The CME Group self-certified amendments to its rules and guidance related to exchange for related position transactions that, among other things, make clear that firms executing or clearing EFRPs must exercise “due diligence” to identify situations where a customer’s EFRP transactions may be “non-bona fide,” and permit EFRPs to contain multiple exchange components that may not have the same market bias. CME amendments also permit any third party, not just members, to facilitate as principal the related position component of an EFRP; make clear that the related position associated with an exchange of an exchange-traded option for an option transaction must be an over-the-counter option and that all account statements confirming EFRPs must “uniquely” identify such transactions (e.g., not just identify them generically as Ex-pit); and authorize commodity trading advisors, account controllers or other persons acting on behalf of another person not to have to pass along to an ultimate customer the initiating and offsetting foreign currency leg of an immediately offsetting foreign currency EFRP. In connection with EFRPs involving equity index contracts, CME Group eliminated the requirement that the related position component have a historical correlation to the index of 90 percent or greater and replaced it with a requirement that related position stock baskets simply be “highly correlated” to the index, without referencing a specific percentage. Absent objection by the Commodity Futures Trading Commission, CME Group’s new rule and guidance will be effective October 4.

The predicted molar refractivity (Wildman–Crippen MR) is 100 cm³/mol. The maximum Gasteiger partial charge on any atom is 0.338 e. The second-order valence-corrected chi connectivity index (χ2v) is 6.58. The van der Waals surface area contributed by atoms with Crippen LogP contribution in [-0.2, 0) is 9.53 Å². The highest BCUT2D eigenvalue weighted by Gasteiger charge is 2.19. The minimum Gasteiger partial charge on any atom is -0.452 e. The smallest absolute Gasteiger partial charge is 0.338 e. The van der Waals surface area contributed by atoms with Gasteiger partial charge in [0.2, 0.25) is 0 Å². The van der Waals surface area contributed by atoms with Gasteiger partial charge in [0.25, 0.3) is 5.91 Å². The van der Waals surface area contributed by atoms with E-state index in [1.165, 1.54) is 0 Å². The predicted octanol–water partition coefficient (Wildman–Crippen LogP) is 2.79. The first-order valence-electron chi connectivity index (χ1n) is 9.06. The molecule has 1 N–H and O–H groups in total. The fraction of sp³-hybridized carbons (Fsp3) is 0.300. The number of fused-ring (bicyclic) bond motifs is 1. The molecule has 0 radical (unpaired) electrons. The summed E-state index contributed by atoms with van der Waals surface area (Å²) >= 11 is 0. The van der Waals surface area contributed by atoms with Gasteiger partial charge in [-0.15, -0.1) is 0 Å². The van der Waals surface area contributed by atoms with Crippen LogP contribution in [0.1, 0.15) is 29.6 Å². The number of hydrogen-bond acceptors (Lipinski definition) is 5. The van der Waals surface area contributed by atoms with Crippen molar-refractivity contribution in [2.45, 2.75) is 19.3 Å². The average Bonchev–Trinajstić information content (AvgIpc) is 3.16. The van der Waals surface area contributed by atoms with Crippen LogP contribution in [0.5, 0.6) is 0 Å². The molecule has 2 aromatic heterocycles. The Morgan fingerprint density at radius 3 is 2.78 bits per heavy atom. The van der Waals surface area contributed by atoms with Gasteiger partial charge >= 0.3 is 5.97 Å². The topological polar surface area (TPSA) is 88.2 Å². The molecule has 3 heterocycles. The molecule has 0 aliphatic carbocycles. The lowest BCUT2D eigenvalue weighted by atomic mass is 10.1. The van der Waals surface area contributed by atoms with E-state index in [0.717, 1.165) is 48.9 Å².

Compliance Weeds: For EFRPs, one party must sell the exchange contract and buy approximately the same quantity of the related position (or the market exposure associated with the related position), while the other party must buy the exchange contract and sell the same approximate quantity of the related position or associated market exposure. The related position must be the cash commodity associated with the exchange contract or a by-product, a related product or an over-the-counter derivative instrument of such commodity that is reasonably correlated to the exchange contract. EFRPs must result in a real transfer of a cash commodity between the parties or a legal binding agreement between the parties governing the related position consistent with prevailing market conventions. Transitory EFRPs – where one EFRP is contingent on the execution of another EFRP or related position transaction and where the overall transaction results in the liquidation of the related position without either party incurring market risk – are strictly prohibited